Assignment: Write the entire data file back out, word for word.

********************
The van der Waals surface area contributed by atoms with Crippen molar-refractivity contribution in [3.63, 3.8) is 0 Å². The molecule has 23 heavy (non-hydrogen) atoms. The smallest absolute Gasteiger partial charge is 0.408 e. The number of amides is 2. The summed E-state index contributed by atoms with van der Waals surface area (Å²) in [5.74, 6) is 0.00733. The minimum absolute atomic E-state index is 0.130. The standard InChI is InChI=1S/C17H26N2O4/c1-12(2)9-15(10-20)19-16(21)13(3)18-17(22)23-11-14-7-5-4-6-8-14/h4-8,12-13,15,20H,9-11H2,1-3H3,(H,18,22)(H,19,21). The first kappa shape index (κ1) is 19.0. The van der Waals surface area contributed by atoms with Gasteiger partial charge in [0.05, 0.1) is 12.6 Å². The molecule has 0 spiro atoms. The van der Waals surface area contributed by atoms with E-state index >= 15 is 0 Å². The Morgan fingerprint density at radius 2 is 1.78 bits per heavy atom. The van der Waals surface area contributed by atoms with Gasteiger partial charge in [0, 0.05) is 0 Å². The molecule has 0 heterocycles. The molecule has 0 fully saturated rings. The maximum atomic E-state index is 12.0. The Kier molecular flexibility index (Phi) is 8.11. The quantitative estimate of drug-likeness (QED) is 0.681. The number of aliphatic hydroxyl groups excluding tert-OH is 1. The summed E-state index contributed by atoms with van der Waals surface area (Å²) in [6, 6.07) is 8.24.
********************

The van der Waals surface area contributed by atoms with Crippen molar-refractivity contribution in [3.63, 3.8) is 0 Å². The molecule has 23 heavy (non-hydrogen) atoms. The smallest absolute Gasteiger partial charge is 0.408 e. The number of amides is 2. The summed E-state index contributed by atoms with van der Waals surface area (Å²) in [5.74, 6) is 0.00733. The minimum absolute atomic E-state index is 0.130. The standard InChI is InChI=1S/C17H26N2O4/c1-12(2)9-15(10-20)19-16(21)13(3)18-17(22)23-11-14-7-5-4-6-8-14/h4-8,12-13,15,20H,9-11H2,1-3H3,(H,18,22)(H,19,21). The first kappa shape index (κ1) is 19.0. The van der Waals surface area contributed by atoms with Gasteiger partial charge in [0.05, 0.1) is 12.6 Å². The molecule has 0 spiro atoms. The van der Waals surface area contributed by atoms with E-state index >= 15 is 0 Å². The Morgan fingerprint density at radius 2 is 1.78 bits per heavy atom. The van der Waals surface area contributed by atoms with Gasteiger partial charge in [0, 0.05) is 0 Å². The molecule has 0 heterocycles. The molecule has 0 fully saturated rings. The maximum atomic E-state index is 12.0. The Kier molecular flexibility index (Phi) is 8.11. The quantitative estimate of drug-likeness (QED) is 0.681. The number of aliphatic hydroxyl groups excluding tert-OH is 1. The summed E-state index contributed by atoms with van der Waals surface area (Å²) in [6, 6.07) is 8.24.